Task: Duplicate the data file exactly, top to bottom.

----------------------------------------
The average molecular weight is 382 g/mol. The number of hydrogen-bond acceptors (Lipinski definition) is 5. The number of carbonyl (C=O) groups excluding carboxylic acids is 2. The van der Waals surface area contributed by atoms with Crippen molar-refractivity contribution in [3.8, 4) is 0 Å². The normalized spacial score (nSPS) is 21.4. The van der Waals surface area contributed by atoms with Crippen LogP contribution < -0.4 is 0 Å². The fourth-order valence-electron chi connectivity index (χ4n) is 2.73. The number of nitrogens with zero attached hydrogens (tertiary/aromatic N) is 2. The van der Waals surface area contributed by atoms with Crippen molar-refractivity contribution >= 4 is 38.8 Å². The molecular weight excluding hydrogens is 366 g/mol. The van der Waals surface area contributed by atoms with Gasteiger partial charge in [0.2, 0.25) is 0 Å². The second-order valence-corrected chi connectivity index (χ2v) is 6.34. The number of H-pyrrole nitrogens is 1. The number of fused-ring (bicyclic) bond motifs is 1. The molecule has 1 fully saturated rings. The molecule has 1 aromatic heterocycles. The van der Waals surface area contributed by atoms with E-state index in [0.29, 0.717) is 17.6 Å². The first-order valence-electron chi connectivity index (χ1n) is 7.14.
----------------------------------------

The average molecular weight is 382 g/mol. The number of hydrogen-bond acceptors (Lipinski definition) is 5. The number of carbonyl (C=O) groups excluding carboxylic acids is 2. The van der Waals surface area contributed by atoms with Crippen molar-refractivity contribution in [3.8, 4) is 0 Å². The normalized spacial score (nSPS) is 21.4. The van der Waals surface area contributed by atoms with Crippen LogP contribution < -0.4 is 0 Å². The fourth-order valence-electron chi connectivity index (χ4n) is 2.73. The number of nitrogens with zero attached hydrogens (tertiary/aromatic N) is 2. The van der Waals surface area contributed by atoms with Crippen molar-refractivity contribution >= 4 is 38.8 Å². The molecular weight excluding hydrogens is 366 g/mol. The van der Waals surface area contributed by atoms with Gasteiger partial charge in [0.2, 0.25) is 0 Å². The second-order valence-corrected chi connectivity index (χ2v) is 6.34. The number of H-pyrrole nitrogens is 1. The number of fused-ring (bicyclic) bond motifs is 1. The molecule has 1 fully saturated rings. The molecule has 1 aromatic heterocycles. The van der Waals surface area contributed by atoms with E-state index in [0.29, 0.717) is 17.6 Å². The first-order valence-electron chi connectivity index (χ1n) is 7.14.